The development of bispecific antibodies and antibody drug conjugates could be exciting advancements for patients with lymphomas, including mantle cell lymphoma, according to Dr. Ian Flinn.
In a recent interview with CURE®, Dr. Ian Flinn, director of lymphoma research at Sarah Cannon Research Institute, discussed why all patients with lymphomas, including mantle cell lymphoma, should participate in clinical trials, as well as what other treatments, aside from CAR T-cell therapy, are being developed.
“There's this perception that clinical trials are really only for patients for whom other things aren't working anymore,” Flinn said. “… We really need to get away, hopefully, from this notion that it's only for people for whom other therapies aren't working.”
Flinn then went on to explain how new approaches which use the immune system and targeted chemotherapy to fight cancer, including the use of bispecific antibodies and antibody drug conjugates, could offer patients options they may not have had before.
CURE: A lot of these novel drugs are in clinical trials right now. Who should consider a clinical trial? And why is this something that patients might want to talk to their doctors about?
Flinn: I really think that anybody - patients with mantle cell lymphoma or other any other disease that requires treatment - should really think about entering into a clinical trial and talk to their doctor about it.
There's this perception that clinical trials are really only for patients for whom other things aren't working anymore. And I don't think that's true at all. I mean, some of our therapies are available through clinical trials in the frontline setting. And sometimes that's where the most major impact is, when new therapies are in the frontline setting rather than in relapsed or refractory (setting), where the patient has had multiple prior therapies.
So, we really need to get away, hopefully, from this notion that it's only for people for whom other therapies aren't working. And I would encourage our patients and family members to talk about clinical trials with their physicians, with their doctors, at the beginning of any therapy.
Is there anything that I didn't ask that we should have talked about regarding just the general treatment landscape? What's coming along in the pipeline for this disease?
I think there are a lot number of different therapies that are coming along for patients with a variety of lymphomas, including mantle cell lymphoma. We talked a little bit about CAR T-cells, we talked about Bruton’s tyrosine kinase inhibitors, but there are other ways of harnessing the immune system and there are other ways of using targeted chemotherapy.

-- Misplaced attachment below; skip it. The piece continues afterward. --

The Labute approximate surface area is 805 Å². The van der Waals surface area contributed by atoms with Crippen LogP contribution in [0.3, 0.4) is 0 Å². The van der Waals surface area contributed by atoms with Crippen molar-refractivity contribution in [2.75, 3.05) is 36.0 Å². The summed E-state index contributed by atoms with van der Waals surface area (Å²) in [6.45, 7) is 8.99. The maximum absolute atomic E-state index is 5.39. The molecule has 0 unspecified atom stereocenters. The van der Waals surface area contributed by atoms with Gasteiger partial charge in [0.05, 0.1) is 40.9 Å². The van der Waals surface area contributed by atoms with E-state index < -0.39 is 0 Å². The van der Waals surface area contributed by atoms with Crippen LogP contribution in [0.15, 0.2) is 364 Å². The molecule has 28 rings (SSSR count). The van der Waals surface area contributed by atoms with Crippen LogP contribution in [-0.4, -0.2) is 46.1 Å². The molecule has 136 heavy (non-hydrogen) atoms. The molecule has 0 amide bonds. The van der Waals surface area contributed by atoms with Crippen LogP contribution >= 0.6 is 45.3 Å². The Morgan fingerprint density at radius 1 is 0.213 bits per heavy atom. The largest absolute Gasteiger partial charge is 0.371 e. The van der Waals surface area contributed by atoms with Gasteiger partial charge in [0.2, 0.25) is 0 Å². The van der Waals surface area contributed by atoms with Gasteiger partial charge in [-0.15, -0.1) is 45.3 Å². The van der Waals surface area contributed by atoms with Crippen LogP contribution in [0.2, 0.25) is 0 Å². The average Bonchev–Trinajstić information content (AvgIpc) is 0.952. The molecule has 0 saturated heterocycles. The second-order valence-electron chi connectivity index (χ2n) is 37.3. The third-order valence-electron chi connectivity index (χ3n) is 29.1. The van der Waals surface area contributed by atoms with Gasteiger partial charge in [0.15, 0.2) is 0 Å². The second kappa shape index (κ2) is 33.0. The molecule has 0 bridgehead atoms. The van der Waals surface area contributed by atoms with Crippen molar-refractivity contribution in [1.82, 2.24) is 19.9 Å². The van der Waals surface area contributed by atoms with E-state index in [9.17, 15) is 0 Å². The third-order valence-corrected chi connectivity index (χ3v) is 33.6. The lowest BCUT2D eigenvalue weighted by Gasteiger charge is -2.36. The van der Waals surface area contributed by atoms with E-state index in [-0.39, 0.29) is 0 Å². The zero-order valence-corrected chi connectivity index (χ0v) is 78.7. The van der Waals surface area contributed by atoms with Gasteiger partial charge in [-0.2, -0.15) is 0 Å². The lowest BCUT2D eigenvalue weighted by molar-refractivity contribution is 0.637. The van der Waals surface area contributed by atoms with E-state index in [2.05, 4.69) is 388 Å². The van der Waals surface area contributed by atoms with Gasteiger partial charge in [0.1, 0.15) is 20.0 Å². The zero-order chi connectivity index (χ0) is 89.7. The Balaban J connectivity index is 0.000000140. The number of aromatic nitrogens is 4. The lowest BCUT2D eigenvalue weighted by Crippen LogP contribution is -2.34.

One exciting advancement is the development of bispecific antibodies. An antibody is targeted therapy. I explain it to most of my patients by saying if I gave you a flu shot, you would develop an antibody that prevents you from getting the flu in the laboratory. We can make antibodies to target anything we want. Rituximab is an antibody that targets an antigen on the surface of lymphoma cells called CD20. It was the first antibody approved for cancer therapy, and now, many different antibodies have been approved. But this is what's called a naked antibody, meaning it's just using the direct binding and its interaction with the immune system to kill cancer cells.
Well, now what's being developed are a couple other approaches. One is a bispecific antibody (which) does two things. It attaches to the lymphoma and another arm of the antibody engages the immune system, our white blood cells, and it brings these white blood cells, these lymphocytes, into close contact with lymphoma to allow what's called an immunological synapse to occur. Basically, that close connection allows the white blood cell to kill the cancer cell. So that's a very exciting therapy, and we're hoping that it’s sort of an off-the-shelf, easy therapy to give for patients compared to some of the difficulties in developing CAR T-cells and these individualized treatment options.
Another approach is through antibody drug conjugates. The antibody drug conjugates that are being developed, one is already approved for other forms of lymphoma, but there are other antibody drug conjugates that are in the pipeline. An antibody drug conjugate is basically an antibody that targets the lymphoma, but at the end of the antibody is a piece of chemotherapy that's been attached to it.
So, by doing this, we're targeting the chemotherapy directly to the malignant cell, to the lymphoma. And the notion is that we can get a very targeted chemotherapy with higher doses to the lymphoma and spare the rest of the body from some of the side effects that you normally associate with chemotherapy. So that's another exciting approach that that's being developed as well.